The British troops on the Somme included Pals battalions, recruited from the same places or were of similar occupations. Over 2,000 of those killed on the first day were from the Ulster Division. In total 50,000 Irishmen were killed while serving in the British, Commonwealth or US armies in World War One.

Euros 2016

We’re not Brazil, we’re Northern Ireland

Northern Ireland is on the eve of its first major international finals for 32 years and football fever is gripping the country. I will be at the Fanzone on Titanic slipways to cheer on the boys.

Also, well done to the Republic of Ireland and England, the homes of my ancestral families.

As for Scotland, another ancestral home, we feel your pain.

Will Griggs on Fire

We’re not Brazil, we’re Northern Ireland

Battle of Jutland 1916 – 2016

Battle of Jutland Map

Battle of Jutland Map

Today is a special and emotional day for my family and the City of Belfast. My Grandfather, Jonathan Kendal who served as a gunner on HMS Tiger, survived the 1916 Battle of Jutland.  The Tiger took several hits. Unfortunately 8,648 sailors from the British and German fleets died. 358 of those who died were Irish.

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HMS Caroline

HMS Caroline, the second-oldest ship in Royal Navy service and the last survivor of the Battle of Jutland has been docked in Belfast for many, many years. I have gazed on her and watched her decay. However, today (1 June) and following major restoration works costing £14.2 million she will be open to the public at Belfast‘s Titanic Quarter. The restoration work looks very impressive and I look forward to visiting her again.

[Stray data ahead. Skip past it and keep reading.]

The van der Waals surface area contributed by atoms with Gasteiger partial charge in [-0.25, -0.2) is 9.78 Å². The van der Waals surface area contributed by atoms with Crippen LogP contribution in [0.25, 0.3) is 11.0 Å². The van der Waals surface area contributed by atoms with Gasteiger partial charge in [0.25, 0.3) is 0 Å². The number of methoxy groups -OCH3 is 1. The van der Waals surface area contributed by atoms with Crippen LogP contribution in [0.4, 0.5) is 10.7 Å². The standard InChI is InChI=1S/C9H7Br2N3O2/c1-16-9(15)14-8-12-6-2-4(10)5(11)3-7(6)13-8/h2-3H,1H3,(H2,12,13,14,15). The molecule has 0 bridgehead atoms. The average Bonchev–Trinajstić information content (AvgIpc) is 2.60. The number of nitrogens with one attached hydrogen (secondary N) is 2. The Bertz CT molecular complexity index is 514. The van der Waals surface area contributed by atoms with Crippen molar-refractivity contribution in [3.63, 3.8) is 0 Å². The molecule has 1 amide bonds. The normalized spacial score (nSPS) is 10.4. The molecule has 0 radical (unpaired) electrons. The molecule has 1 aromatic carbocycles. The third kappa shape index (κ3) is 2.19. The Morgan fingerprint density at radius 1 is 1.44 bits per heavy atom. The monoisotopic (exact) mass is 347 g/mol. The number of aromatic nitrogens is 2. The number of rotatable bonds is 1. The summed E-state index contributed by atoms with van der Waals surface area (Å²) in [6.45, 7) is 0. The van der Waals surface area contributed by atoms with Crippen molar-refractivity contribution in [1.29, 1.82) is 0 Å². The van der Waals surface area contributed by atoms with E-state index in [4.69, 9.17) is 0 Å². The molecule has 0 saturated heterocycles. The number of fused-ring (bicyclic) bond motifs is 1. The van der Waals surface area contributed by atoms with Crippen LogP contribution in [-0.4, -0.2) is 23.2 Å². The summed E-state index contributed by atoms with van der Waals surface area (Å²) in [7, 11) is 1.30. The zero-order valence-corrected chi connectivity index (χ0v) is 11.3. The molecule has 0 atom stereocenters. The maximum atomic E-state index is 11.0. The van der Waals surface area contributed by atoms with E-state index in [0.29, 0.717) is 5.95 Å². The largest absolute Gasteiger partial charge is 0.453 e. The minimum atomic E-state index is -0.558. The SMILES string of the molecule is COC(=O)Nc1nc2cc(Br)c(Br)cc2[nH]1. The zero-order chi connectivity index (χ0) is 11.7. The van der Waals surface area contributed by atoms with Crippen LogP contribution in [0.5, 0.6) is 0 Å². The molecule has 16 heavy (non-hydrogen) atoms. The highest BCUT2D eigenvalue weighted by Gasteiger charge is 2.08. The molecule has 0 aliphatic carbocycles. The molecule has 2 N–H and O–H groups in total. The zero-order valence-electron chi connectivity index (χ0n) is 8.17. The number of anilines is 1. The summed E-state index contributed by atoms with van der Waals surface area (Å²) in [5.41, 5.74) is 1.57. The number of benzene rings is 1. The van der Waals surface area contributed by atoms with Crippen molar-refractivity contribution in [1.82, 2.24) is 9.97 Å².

poppy

Mount Rushmore does Bohemian Rhapsody

We have seen a moving Nuala with the Hula, a dancing Lady Liberty, heard Molly Malone and now, Mount Rushmore does Bohemian Rhapsody!!!

Mount Rushmore, in the Black Hills of South Dakota, depicts the faces of four US Presidents: George Washington, Thomas Jefferson, Theodore Roosevelt and Abraham Lincoln.

Doane Robinson had the original idea for a monument as a means of developing and promoting tourism in the area. The granite monument was sculpted by Danish-American Gutzon Borglum and his son, between 1927 and 1939.

Many Americans can trace their family origins back to Europe and American Presidents are no different. George Washington’s Great Grandfather was from Essex in England. However, he also had Dutch, French and Irish ancestors. Thomas Jefferson’s mother was from Tower Hamlets in London but he was also of West Indian descent. Although Theodore Roosevelt had predominately Dutch ancestry, he also had a Great, Great, Grandfather from Scotland and another from Donegal in Ireland. Abraham Lincoln’s roots have been traced back to Norfolk in England but it is believed he also had, Dutch and Scots-Irish ancestry.

Research Ancestors Ireland can help trace your ancestry. Please see the contact form.

 

 

Molly Malone

Belfast’s Nuala with the Hula, New York’s Lady Liberty and now Dublin’s Molly Malone. Honestly, although I come from a seafaring family, I don’t have a girl in every port.

Molly’s statue which dates from 1988 originally stood in Dublin’s Grafton Street before being relocated to Suffolk Street in 2014. She is an attraction for many tourists visiting Dublin, including those tracing their Irish ancestry and family history. Her buxom nature is purely incidental! As with many Dublin statues, she has a nickname: The Tart with the Cart.

The Molly Malone song tells a tale of a 17th century fishmonger and hawker who traded from a cart on the streets of Dublin.  One story suggests she plied a different trade by night!!  Poor Molly caught the fever and died prematurely. She is immortalised in the song of her name, sometimes referred to as “Cockles and Mussels” or In “In Dublin’s Fair City”.